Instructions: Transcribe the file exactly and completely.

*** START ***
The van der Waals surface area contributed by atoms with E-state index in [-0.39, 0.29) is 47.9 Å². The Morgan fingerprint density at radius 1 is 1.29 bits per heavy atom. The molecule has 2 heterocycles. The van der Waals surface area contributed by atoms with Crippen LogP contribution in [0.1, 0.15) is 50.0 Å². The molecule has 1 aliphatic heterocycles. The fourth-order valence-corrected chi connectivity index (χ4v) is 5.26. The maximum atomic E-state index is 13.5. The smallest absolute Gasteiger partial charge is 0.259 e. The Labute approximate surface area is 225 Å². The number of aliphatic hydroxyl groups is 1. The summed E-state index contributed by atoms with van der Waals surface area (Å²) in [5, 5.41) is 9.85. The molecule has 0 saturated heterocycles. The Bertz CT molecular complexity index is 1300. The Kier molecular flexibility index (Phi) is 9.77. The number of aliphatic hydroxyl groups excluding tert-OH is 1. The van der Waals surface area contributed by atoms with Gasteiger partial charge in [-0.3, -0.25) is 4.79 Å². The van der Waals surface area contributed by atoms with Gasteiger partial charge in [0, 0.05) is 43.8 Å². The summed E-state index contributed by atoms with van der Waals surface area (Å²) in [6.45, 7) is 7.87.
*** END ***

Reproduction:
The van der Waals surface area contributed by atoms with E-state index in [-0.39, 0.29) is 47.9 Å². The Morgan fingerprint density at radius 1 is 1.29 bits per heavy atom. The molecule has 2 heterocycles. The van der Waals surface area contributed by atoms with Crippen LogP contribution in [0.1, 0.15) is 50.0 Å². The molecule has 1 aliphatic heterocycles. The fourth-order valence-corrected chi connectivity index (χ4v) is 5.26. The maximum atomic E-state index is 13.5. The smallest absolute Gasteiger partial charge is 0.259 e. The Labute approximate surface area is 225 Å². The number of aliphatic hydroxyl groups is 1. The summed E-state index contributed by atoms with van der Waals surface area (Å²) in [5, 5.41) is 9.85. The molecule has 0 saturated heterocycles. The Bertz CT molecular complexity index is 1300. The Kier molecular flexibility index (Phi) is 9.77. The number of aliphatic hydroxyl groups excluding tert-OH is 1. The van der Waals surface area contributed by atoms with Gasteiger partial charge in [-0.3, -0.25) is 4.79 Å². The van der Waals surface area contributed by atoms with Gasteiger partial charge in [0, 0.05) is 43.8 Å². The summed E-state index contributed by atoms with van der Waals surface area (Å²) in [6.45, 7) is 7.87.